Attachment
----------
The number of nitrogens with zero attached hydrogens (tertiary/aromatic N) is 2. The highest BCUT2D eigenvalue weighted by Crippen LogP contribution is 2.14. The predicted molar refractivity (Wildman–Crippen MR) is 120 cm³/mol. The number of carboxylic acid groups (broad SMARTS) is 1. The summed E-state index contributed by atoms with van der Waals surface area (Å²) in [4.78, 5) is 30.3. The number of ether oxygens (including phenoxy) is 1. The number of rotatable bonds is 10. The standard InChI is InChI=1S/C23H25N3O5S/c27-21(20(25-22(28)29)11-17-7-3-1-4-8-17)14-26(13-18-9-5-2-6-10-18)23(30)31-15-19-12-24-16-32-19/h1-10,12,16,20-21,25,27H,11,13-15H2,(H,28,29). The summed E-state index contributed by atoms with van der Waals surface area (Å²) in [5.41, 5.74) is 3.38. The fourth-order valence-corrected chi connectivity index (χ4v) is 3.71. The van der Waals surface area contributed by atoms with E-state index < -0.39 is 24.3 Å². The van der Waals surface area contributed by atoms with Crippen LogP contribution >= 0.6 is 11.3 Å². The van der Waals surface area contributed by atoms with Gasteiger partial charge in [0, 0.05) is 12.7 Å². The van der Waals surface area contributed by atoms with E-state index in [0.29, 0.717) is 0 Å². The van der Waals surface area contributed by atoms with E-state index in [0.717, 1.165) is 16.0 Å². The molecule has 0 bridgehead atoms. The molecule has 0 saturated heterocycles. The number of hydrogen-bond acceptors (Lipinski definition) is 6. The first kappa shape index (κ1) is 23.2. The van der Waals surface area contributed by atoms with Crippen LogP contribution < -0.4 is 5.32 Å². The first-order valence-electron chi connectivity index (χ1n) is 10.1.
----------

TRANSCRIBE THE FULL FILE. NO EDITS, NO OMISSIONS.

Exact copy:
The number of nitrogens with zero attached hydrogens (tertiary/aromatic N) is 2. The highest BCUT2D eigenvalue weighted by Crippen LogP contribution is 2.14. The predicted molar refractivity (Wildman–Crippen MR) is 120 cm³/mol. The number of carboxylic acid groups (broad SMARTS) is 1. The summed E-state index contributed by atoms with van der Waals surface area (Å²) in [4.78, 5) is 30.3. The number of ether oxygens (including phenoxy) is 1. The number of rotatable bonds is 10. The standard InChI is InChI=1S/C23H25N3O5S/c27-21(20(25-22(28)29)11-17-7-3-1-4-8-17)14-26(13-18-9-5-2-6-10-18)23(30)31-15-19-12-24-16-32-19/h1-10,12,16,20-21,25,27H,11,13-15H2,(H,28,29). The summed E-state index contributed by atoms with van der Waals surface area (Å²) in [5.41, 5.74) is 3.38. The fourth-order valence-corrected chi connectivity index (χ4v) is 3.71. The van der Waals surface area contributed by atoms with E-state index < -0.39 is 24.3 Å². The van der Waals surface area contributed by atoms with Crippen LogP contribution >= 0.6 is 11.3 Å². The van der Waals surface area contributed by atoms with Gasteiger partial charge in [0, 0.05) is 12.7 Å². The van der Waals surface area contributed by atoms with E-state index in [0.29, 0.717) is 0 Å². The van der Waals surface area contributed by atoms with E-state index in [0.717, 1.165) is 16.0 Å². The molecule has 0 bridgehead atoms. The molecule has 0 saturated heterocycles. The number of hydrogen-bond acceptors (Lipinski definition) is 6. The first kappa shape index (κ1) is 23.2. The van der Waals surface area contributed by atoms with Crippen LogP contribution < -0.4 is 5.32 Å². The first-order valence-electron chi connectivity index (χ1n) is 10.1.